Rivers play an important role in the carbon cycle, as sites of carbon transport, storage, and transformation. Two of the largest organic carbon (OC) stocks in river corridors (channels and floodplains) are soil OC and dead, downed large wood (LW) in rivers. Human modifications of river corridors, such as damming and floodplain land-use change, have likely modified floodplain OC storage and retention. However, we lack data that provide insight into the influence of human alterations on floodplain OC. We measured floodplain soil OC and downed LW loads on three rivers in northern Sweden that represent a gradient in human alteration of river corridors. The Muddus River is located in a national park, is free-flowing, and the floodplain has never been logged. The Vindel River is also free-flowing but has been modified via logging and other land-use changes within the floodplain. The Ume River is dammed along its length and has also experienced floodplain logging and land-use change. These three floodplains provide a gradient of human alteration in a similar climate and biome, allowing for assessing the influence of human alteration. We use statistical models to determine significant differences among rivers with different degrees of human alteration, accounting for variations in land-use type and geomorphic position within the catchment. We find that the highest soil OC concentrations occur in the unaltered Muddus River (mean = 3.70%; median = 3.81%), with lower soil OC along the Vindel (mean = 1.44%; median = 0.72%) and Ume (mean = 2.47%; median = 1.12%) Rivers. The Muddus River also has the highest downed LW loads (mean = 22.25 m3 ha-1) compared to the Vindel (mean = 3.10 m3 ha-1) and Ume (mean = 7.26 m3 ha-1) Rivers. Average soil OC stocks calculated to a depth of 1 m are 43.55, 68.64, and 71.46 Mg C ha-1 for the Muddus, Vindel, and Ume Rivers, respectively. Variations in soil OC and downed large wood loads indicate that damming may reduce floodplain soil OC in these boreal systems through reducing inputs of organic matter, water, and sediment. In addition, logging and other land-use changes likely reduce OC inputs to the floodplain surface through removal of organic matter and LW. Further research is needed to elucidate the impact of human modifications on floodplain OC across diverse regions.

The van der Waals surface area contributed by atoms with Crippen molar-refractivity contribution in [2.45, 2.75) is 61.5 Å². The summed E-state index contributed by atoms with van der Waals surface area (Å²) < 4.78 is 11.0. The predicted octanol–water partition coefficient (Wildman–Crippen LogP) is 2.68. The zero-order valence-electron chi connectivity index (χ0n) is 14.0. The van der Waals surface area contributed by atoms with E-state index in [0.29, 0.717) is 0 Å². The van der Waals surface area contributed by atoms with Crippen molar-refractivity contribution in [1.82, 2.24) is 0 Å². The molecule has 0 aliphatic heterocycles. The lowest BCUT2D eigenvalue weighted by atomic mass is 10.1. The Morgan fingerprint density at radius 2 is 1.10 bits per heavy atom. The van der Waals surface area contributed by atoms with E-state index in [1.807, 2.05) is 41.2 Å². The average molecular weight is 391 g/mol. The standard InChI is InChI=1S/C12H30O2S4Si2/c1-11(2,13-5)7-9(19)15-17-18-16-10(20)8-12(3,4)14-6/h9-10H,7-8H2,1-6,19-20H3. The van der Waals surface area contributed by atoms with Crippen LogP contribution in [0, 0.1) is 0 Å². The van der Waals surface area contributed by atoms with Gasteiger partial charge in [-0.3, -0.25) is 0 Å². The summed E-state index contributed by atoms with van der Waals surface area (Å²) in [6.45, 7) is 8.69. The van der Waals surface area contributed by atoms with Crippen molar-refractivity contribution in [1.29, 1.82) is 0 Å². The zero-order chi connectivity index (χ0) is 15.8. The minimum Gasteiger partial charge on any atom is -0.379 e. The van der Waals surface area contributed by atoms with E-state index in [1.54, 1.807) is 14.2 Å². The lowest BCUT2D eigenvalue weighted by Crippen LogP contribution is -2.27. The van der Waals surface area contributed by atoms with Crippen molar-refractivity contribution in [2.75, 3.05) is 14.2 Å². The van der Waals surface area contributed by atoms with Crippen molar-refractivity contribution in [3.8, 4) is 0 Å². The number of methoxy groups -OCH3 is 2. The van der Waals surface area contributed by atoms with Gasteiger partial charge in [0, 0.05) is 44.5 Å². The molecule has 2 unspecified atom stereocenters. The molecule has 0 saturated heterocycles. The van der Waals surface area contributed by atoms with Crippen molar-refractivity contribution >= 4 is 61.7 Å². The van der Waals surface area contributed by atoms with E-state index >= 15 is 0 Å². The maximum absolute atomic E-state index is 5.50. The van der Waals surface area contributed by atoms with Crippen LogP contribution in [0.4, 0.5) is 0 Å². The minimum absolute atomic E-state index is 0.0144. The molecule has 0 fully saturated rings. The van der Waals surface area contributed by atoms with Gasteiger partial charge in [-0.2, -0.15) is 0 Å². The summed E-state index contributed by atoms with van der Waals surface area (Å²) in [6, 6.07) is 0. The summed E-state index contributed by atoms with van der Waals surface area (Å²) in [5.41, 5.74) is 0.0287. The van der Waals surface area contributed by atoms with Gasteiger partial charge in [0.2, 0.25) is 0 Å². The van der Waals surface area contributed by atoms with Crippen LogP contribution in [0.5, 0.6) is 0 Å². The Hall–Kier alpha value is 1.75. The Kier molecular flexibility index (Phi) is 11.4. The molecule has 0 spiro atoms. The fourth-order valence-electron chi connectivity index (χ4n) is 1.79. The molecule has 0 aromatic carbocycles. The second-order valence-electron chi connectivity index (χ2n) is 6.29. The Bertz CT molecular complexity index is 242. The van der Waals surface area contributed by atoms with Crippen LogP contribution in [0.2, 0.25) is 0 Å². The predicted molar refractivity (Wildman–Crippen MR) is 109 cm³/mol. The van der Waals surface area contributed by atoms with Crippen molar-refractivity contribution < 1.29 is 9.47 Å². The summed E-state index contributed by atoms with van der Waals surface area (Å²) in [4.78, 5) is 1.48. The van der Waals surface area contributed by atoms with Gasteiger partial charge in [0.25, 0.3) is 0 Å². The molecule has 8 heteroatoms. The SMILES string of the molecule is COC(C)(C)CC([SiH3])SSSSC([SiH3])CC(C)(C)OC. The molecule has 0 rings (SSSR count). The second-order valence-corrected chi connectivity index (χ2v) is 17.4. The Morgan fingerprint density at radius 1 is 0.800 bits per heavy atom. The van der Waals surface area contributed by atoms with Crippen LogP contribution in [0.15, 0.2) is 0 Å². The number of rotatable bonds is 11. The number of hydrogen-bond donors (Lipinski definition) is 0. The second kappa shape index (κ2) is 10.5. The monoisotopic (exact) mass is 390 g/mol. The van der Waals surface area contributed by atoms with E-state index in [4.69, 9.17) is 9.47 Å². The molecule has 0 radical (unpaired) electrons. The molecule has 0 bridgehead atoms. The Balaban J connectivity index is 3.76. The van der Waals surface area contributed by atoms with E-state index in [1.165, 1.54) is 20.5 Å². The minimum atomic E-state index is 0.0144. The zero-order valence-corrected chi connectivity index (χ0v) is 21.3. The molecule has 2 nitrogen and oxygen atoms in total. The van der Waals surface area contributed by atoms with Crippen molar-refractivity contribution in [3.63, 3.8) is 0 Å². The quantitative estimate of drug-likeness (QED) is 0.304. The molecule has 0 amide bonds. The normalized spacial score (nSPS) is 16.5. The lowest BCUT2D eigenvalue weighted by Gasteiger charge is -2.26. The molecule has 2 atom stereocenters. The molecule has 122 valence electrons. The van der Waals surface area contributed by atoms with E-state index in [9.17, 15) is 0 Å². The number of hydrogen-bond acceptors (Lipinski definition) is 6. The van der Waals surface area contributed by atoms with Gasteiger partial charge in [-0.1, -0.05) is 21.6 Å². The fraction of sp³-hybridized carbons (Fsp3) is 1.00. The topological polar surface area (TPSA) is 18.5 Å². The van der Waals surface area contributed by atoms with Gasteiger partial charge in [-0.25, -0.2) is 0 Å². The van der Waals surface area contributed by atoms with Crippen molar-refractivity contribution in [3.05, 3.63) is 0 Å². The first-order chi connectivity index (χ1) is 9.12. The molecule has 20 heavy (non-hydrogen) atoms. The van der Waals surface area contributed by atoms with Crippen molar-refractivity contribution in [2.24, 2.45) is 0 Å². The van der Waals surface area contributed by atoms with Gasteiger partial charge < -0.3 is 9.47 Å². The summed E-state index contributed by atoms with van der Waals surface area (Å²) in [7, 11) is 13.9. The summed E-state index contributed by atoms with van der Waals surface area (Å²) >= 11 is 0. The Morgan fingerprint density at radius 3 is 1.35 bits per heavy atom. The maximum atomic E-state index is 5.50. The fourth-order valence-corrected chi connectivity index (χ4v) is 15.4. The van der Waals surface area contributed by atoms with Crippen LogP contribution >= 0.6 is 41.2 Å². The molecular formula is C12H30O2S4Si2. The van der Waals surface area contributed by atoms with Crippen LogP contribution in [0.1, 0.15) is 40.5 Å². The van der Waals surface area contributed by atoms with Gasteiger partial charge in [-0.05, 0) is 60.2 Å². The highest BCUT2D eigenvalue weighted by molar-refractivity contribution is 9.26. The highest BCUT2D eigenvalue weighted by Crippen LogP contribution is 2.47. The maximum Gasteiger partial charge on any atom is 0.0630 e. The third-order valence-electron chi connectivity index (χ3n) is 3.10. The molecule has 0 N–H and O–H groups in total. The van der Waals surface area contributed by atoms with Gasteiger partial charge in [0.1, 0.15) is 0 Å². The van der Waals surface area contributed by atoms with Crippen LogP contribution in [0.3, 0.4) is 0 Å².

Lininger, K. B., & Polvi, L. E. (2019). Data associated with Evaluating floodplain organic carbon stocks across a gradient of human alteration in the boreal zone. University of Colorado Boulder. https://doi.org/10.25810/NHXB-FT27
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